But it was unclear how much time the inspectors would be able to spend at the plant. Vladimir Rogov, an official in the Russian army’s occupation administration in the area, said on Wednesday that the I.A.E.A. team would have to wait in line at frontline checkpoints.
“They will not be provided with a special pass,” he said. “They had a chance to come from Russia through the liberated territory safely, quickly and without obstacles.”
The Kremlin-appointed chief of the Zaporizhzhia region, Yevhen Balytskyi, said the visit was expected to last only one day, calling the delegation’s goal vague.
“They have one day to inspect the operation of the plant,” he said, adding, “If they say some elements need to be attended to, we’ll be able to do so.”
Mikhail Ulyanov, Moscow’s envoy to the I.A.E.A, wrote in a tweet that Russia “welcomes” the agency’s objective of setting up a permanent presence for international inspectors at the plant, but that it remained unclear when such a mission would begin.
Russian troops seized the Chernobyl nuclear plant, in northern Ukraine, early in the war, but later withdrew. While there, Ukrainians said, the Russians took heedless risks, including with their own safety, digging into soil that remains radioactive from the 1986 accident there.
Fighting in and around the Zaporizhzhia plant has sprayed one reactor containment vessel with shrapnel, penetrated a reactor building with a large caliber bullet, blown out windows in an administrative building, ignited fires in a training facility, destroyed a fire station and left holes in the roof of a building from artillery strikes.
In what President Volodymyr Zelensky characterized as the closest call yet, fighting in August severed an electrical line, cutting off two active nuclear reactors from a source of power to run vital cooling pumps and control equipment. Emergency diesel generators supplied power until the line was repaired, but the incident raised what experts call the worst scenario of all — a cooling system failure that could lead one or more reactor cores to melt down.
Overnight Tuesday to Wednesday, as the I.A.E.A. team prepared to depart from Kyiv, artillery barrages struck the adjoining town that is home to plant employees and their families, Enerhodar, which means “the gift of energy,” Ukrainian officials said.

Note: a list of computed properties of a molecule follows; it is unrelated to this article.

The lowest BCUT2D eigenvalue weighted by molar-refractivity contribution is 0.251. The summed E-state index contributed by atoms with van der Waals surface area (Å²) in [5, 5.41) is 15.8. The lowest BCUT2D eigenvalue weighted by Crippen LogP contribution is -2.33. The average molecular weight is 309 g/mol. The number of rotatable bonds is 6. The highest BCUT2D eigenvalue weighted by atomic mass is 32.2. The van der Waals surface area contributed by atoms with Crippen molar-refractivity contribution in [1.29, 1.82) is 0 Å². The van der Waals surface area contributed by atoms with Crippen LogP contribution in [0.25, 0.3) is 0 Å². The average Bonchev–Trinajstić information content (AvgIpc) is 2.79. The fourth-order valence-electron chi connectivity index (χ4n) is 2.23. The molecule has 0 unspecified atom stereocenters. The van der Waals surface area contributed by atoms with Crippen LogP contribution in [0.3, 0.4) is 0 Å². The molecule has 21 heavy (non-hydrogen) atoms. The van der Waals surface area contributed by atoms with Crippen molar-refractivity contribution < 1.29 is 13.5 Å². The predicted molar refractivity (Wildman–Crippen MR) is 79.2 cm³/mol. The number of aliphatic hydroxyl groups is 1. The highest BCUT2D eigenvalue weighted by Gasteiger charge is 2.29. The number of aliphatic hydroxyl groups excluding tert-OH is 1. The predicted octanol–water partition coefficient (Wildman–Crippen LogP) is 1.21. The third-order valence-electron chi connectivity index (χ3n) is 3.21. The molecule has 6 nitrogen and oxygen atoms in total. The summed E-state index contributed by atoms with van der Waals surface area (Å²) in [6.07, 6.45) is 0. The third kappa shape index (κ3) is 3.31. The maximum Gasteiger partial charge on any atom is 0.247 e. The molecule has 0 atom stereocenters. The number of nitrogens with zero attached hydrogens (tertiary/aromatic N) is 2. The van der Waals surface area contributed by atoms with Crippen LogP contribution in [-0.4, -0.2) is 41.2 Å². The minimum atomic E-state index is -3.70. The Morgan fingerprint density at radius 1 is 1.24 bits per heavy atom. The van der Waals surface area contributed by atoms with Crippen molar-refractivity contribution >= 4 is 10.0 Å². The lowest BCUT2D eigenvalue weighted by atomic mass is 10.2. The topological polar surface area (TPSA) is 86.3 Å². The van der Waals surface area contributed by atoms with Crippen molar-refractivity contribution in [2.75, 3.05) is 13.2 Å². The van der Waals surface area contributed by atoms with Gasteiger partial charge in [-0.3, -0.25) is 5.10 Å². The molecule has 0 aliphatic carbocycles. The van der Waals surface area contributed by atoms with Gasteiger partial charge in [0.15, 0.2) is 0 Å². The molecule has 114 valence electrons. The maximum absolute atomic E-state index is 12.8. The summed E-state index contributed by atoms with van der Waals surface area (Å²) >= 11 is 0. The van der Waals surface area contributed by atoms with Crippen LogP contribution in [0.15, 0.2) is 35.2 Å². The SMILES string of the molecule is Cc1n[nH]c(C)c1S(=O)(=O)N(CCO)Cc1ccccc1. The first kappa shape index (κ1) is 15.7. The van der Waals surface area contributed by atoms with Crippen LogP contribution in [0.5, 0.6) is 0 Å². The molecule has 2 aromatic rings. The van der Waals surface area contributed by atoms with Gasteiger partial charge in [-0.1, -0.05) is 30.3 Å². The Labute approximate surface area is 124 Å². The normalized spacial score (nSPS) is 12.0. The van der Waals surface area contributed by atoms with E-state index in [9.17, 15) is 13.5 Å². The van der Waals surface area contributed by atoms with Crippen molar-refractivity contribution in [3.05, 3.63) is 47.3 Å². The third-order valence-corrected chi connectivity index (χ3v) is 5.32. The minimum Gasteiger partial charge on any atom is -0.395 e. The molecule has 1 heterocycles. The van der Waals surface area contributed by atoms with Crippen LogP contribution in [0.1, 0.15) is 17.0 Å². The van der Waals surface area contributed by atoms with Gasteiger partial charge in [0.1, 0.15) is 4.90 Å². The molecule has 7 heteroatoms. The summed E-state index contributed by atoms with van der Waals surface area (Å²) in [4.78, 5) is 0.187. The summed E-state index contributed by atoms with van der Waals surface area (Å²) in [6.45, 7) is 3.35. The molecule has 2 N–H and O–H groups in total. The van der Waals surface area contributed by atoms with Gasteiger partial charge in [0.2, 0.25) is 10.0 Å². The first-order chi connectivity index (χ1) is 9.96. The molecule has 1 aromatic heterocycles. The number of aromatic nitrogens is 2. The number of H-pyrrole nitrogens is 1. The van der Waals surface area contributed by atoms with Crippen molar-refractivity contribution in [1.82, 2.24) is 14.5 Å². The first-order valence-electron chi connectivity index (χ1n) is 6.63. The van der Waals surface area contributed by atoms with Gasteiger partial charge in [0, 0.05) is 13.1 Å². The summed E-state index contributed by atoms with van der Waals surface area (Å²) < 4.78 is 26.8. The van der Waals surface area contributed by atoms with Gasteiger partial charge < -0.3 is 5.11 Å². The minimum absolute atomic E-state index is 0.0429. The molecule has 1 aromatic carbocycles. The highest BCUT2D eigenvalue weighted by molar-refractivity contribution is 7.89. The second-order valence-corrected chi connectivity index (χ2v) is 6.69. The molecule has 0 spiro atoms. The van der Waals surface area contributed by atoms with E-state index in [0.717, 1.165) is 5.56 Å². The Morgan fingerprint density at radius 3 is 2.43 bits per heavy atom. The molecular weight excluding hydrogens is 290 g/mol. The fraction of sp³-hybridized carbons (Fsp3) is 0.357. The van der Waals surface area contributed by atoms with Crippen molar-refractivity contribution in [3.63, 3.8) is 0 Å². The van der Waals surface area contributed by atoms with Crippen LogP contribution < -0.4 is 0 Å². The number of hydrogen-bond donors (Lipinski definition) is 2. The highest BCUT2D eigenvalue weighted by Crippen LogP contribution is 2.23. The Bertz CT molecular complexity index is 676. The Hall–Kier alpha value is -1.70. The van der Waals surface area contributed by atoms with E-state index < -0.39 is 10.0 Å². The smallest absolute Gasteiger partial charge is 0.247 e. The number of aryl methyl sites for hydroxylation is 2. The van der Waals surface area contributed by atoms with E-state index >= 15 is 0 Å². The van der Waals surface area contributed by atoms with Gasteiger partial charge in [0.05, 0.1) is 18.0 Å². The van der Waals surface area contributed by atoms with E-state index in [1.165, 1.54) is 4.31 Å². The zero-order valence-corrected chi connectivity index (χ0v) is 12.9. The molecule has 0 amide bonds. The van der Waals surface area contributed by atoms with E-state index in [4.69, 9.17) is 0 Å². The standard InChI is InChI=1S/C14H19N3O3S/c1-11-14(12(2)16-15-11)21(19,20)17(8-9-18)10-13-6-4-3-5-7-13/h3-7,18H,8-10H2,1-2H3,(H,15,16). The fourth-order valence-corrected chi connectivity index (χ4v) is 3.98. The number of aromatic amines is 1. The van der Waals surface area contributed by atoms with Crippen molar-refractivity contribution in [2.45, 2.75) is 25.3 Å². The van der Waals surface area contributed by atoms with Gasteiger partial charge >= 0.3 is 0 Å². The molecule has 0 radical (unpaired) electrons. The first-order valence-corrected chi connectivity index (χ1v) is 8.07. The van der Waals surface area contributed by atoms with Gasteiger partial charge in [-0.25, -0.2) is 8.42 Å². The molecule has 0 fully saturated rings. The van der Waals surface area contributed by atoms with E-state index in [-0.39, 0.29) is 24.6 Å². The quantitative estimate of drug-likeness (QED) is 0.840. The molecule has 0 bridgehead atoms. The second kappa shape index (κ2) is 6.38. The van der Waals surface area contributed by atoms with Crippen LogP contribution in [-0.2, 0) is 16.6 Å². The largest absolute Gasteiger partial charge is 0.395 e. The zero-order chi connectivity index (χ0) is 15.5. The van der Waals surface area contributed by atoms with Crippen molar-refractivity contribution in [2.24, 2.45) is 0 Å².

Ukrainian officials said the Russian army had struck the town to unnerve the visiting nuclear scientists and “form a pool of local residents” who would confront the I.A.E.A. team about the combat damage when it arrived for the inspection. Across the Dnipro River, in the Ukrainian-controlled town of Nikopol, rocket artillery strikes overnight wounded one woman, authorities said.
Mr. Grossi said his agency, which oversees only nuclear safety, would make no assessment of the chaotic swirl of combat activity around the nuclear plant.
Ukrainian officials have accused the Russian army of ensconcing itself in the plant to forestall a Ukrainian counteroffensive, essentially threatening a nuclear disaster if the Ukrainian army tries to push past the site.
“They are Russians,” Oleksiy Danilov, the secretary of Ukraine’s national security council, said in an interview Wednesday. “Nuclear terrorism for them is like for us, breakfast.”
Ukrainian officials are distributing iodine pills to protect people living near the Zaporizhzhia facility from radiation-induced thyroid cancer in case of a crisis at the plant. At a hospital in the Khortytsia district of Zaporizhzhia city, Dr. Sveta Kovalenko, 51, handed out pills to a steady stream of families.
One woman, Olga Stepanenko, 64, was getting some for her grandchildren.
“You need to hope that there will not be a nuclear disaster,” she said. “But always be prepared for the worst.”
Marc Santora contributed reporting from Kyiv, Ukraine, and Oleksandr Chubko from Zaporizhzhia, Ukraine.